Guangzhou now has a ‘jaywalking wall of shame.’
On February 25, Panyu District’s traffic police started using a video monitoring display to draw attention to jaywalkers. The 2.5-meter-long LED screen displays live footage of the intersection on Yayun Dadao and Panyu Dadao, and shows a clear image of anyone caught crossing the road illegally. The aim is to cut down on jaywalking in the busy area and encourage pedestrians to abide by traffic safety laws.
A man’s face displayed on screen to remind pedestrians not to jaywalk. Screengrab via @广州日报/Weibo
According to Yangcheng Evening News, 50 jaywalkers were shamed on the monitor on the first day the cameras were installed. The photos reportedly circulate on the huge screen for roughly one hour before being taken offline.
This kind of surveillance system has been installed in cities all over the country. Here in South China, Shenzhen set up roadside video cameras and screens to call out jaywalkers in 2017.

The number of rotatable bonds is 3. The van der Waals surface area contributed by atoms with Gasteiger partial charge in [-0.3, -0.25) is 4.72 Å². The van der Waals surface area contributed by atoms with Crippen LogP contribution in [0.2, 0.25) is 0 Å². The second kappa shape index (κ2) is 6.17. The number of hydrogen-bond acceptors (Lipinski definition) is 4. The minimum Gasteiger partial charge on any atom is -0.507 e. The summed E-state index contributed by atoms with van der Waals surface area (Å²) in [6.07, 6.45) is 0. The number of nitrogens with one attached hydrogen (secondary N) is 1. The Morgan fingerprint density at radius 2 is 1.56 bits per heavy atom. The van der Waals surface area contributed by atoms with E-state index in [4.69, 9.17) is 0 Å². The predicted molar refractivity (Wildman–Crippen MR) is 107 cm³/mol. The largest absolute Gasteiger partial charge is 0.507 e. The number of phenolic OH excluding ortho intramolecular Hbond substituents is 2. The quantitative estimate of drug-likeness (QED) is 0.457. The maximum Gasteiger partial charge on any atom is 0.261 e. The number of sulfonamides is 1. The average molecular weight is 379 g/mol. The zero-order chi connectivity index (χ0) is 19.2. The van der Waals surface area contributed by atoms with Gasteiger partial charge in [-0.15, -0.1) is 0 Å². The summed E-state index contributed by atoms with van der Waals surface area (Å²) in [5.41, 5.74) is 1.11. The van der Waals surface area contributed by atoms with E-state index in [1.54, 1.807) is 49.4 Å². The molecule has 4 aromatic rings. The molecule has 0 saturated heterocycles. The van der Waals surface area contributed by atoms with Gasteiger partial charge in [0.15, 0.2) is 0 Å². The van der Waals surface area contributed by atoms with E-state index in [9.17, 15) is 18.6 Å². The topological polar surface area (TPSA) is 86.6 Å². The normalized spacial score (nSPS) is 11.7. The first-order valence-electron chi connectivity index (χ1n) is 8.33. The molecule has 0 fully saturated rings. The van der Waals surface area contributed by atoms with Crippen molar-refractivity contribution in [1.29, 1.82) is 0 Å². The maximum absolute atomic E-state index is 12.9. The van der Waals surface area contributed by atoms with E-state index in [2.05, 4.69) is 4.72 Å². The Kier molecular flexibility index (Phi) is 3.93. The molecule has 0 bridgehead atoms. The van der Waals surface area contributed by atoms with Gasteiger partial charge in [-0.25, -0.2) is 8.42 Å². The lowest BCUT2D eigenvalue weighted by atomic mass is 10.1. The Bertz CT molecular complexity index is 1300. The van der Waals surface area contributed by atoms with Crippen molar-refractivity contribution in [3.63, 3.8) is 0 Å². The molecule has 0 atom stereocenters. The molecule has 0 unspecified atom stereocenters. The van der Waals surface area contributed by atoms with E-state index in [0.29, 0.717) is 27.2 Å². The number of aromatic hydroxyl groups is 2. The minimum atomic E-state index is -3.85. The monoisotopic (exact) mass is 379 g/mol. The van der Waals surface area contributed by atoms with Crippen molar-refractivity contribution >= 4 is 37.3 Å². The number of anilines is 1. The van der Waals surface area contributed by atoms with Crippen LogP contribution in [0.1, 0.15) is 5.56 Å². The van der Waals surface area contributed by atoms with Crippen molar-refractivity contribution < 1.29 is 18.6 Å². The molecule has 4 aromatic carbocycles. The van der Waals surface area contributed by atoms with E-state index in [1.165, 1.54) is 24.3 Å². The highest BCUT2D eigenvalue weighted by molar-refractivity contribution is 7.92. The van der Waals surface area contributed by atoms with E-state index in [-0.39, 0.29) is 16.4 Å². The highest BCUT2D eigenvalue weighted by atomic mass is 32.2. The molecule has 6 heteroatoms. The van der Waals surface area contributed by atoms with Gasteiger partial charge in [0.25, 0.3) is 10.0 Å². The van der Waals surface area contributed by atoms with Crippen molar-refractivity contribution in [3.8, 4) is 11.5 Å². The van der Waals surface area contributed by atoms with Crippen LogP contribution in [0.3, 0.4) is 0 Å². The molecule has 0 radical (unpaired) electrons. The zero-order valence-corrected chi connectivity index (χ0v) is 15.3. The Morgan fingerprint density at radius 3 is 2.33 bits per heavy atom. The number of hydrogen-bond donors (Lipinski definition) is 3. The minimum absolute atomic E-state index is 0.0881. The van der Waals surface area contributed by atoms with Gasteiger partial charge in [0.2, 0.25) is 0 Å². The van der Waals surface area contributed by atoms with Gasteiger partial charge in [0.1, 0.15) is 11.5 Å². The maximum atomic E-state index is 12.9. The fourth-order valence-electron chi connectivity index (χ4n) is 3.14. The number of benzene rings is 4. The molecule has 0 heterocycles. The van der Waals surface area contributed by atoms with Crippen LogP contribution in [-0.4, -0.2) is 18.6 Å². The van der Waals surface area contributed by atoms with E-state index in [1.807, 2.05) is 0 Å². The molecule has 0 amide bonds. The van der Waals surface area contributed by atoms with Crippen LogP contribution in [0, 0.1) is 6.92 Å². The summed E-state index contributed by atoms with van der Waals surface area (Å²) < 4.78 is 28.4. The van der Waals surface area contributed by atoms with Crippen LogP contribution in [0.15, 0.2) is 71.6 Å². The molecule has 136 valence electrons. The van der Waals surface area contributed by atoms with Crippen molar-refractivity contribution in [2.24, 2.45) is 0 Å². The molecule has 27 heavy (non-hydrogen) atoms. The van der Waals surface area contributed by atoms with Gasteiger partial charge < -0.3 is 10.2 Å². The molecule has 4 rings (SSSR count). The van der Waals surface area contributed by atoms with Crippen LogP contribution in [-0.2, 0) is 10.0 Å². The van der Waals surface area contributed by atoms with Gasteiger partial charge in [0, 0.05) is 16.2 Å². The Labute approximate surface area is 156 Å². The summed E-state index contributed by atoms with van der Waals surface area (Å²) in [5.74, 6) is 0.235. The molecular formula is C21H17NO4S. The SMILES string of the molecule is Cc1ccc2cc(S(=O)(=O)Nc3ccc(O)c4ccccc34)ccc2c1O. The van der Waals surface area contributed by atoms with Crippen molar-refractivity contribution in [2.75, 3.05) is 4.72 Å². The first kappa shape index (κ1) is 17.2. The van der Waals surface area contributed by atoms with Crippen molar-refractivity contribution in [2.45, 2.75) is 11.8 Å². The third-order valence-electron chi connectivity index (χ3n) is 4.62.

Plastering jaywalkers’ images on giant roadside monitors is just one of the many tactics that police in China have used to raise awareness of the dangers of jaywalking and encourage people to ‘go on green.’
In March 2018, traffic police in Panyu were stationed at a busy intersection to apprehend jaywalkers and make them watch a traffic safety video. Reports said that if the video was unable to load, officers requested that the offender share a photo of their offense on their WeChat Moments.
Shanghai traffic police recently took a much more drastic approach to curb jaywalking. Pedestrians caught disobeying the law in two of Qingpu District’s busiest intersections are now required to watch a disturbing five-minute video containing graphic footage of people being hit by moving vehicles.
[Cover image: screengrab via @广州日报/Weibo]